8 Lifestyles Changes to Make If You Want to Stay Healthy Well into Your Old Age

Living a healthy lifestyle is very important for longevity. As we age our bodies tend to have different needs from when we were in our 20s or 30s. That is why creating healthy habits early on can last a lifetime. But if you have gotten a little off track or you are looking to start some new healthy habits, we’ve got a few suggestions to help you stay healthy well into your old age. 

It has been said before that our DNA is the gun and our lifestyle pulls the trigger. This analogy serves to highlight just how large a role our lifestyle plays in our health and longevity. In addition to lifestyle, our DNA plays a major role in our lifespans. With all of the advancements that have been made in recent history, it is hard not to expect to live longer than we may have previously thought. There’s gene therapy, stem cell and T cell procedures, remote surgical procedures and so much more. These scientific advancements aren’t just for those of us who are ill or have health issues. They can also be used to pinpoint potential problems before they become actual problems. You can get details from Poseida on how to use new science to extend your health well into old age.

Our health is more than just a physical thing. It involves our mental and emotional wellbeing as well. When your lifestyle takes more into account than just food and exercise, you are taking a more holistic approach to your life. You can nurture your needs on multiple levels, allowing yourself to live a more fulfilling and longer life. There is a lot to be said for the quality of a person’s life. Living a long life may not be as enjoyable for someone who is suffering from debilitating ailments, whether they be physical, mental or emotional. As you begin to make lifestyle changes think about addressing more than just your physical health.

1. Stop Smoking

Smoking has been repeatedly shown to be detrimental to our overall health. Smoking is a major contributing factor in COPD, cancers, heart disease and more. The sooner a smoker decides to quit, the better. If going cold turkey isn’t working for you, talk to your doctor about other options. There are medications, patches, gums and other cessation tools are available. Regular smokers can expect to lose up to 10 years of life.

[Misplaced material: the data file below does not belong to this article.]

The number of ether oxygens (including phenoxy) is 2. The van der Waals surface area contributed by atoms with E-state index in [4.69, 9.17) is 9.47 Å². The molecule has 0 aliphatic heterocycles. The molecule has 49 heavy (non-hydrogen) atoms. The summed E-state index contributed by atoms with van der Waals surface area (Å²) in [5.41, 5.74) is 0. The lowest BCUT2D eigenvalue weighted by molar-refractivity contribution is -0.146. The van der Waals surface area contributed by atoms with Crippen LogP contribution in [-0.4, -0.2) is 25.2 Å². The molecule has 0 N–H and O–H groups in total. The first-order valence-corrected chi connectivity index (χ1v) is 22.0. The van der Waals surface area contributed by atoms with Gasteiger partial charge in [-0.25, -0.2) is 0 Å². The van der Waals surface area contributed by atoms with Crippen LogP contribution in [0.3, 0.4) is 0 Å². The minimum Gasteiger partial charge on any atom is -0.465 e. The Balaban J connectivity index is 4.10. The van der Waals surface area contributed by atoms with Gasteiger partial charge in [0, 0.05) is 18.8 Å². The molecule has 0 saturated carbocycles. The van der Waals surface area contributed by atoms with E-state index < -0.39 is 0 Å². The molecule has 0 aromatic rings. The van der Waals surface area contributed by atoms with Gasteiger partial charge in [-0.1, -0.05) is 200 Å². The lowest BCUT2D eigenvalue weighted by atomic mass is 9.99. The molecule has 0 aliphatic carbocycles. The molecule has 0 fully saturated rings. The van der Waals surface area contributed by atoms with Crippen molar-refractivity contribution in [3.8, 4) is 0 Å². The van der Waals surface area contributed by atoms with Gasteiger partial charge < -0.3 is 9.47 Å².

Within the first 30 minutes of quitting, your blood pressure begins to normalize. In 8 hours the amount of carbon monoxide in your body is cut in half, allowing for more oxygen rich blood to circulate in your body. And in 12 hours carbon monoxide returns to its optimum level. In 3 days you will likely notice an increase in your energy levels. Within 3 months, almost everything is back to normal. Your risk of heart attack has reduced significantly and your lungs have started to clear significantly. And at the end of your first year your risk of heart disease has been cut in half. 

2. Get Active

Living a sedentary lifestyle won’t get you very far. Those muscles and joints were made for moving, and that is exactly what you should be doing. Physical activity can add years to your life. As little as 15 minutes a day can make a substantial impact. If you find that you have a hard time making time for physical exercise, try making small changes to your routine. Park at the back of the parking lot so you have further to walk, take the stairs instead of the elevator or stand up/move around more at work. Making small changes like these can help you achieve 150 minutes of physical activity per week (a little more than 20 minutes per day) and reduce your risk of premature death by 22%.

3. Give

Giving of your time, energy, money, thoughts, etc. can do more than you might think to keep you healthier as you age. Charity and charitable acts can do a lot to fill you with happiness and joy. Knowing that you have had or are having a positive impact on someone else’s life can do a lot for your morale. Not only are you making connections within yourself, you are also making connections to others. We are all connected to one another and intentionally honoring that connection on a regular basis exercises our spirit of giving. It can be as small as volunteering for storytime at your local library or local hospital, feeding the homeless, donating to a food bank and anything else that benefits your fellow humans. Being actively involved in your community does a lot for everyone involved. So keep your eyes open for opportunities to volunteer and lend a helping hand. 

4. Reduce Your Stress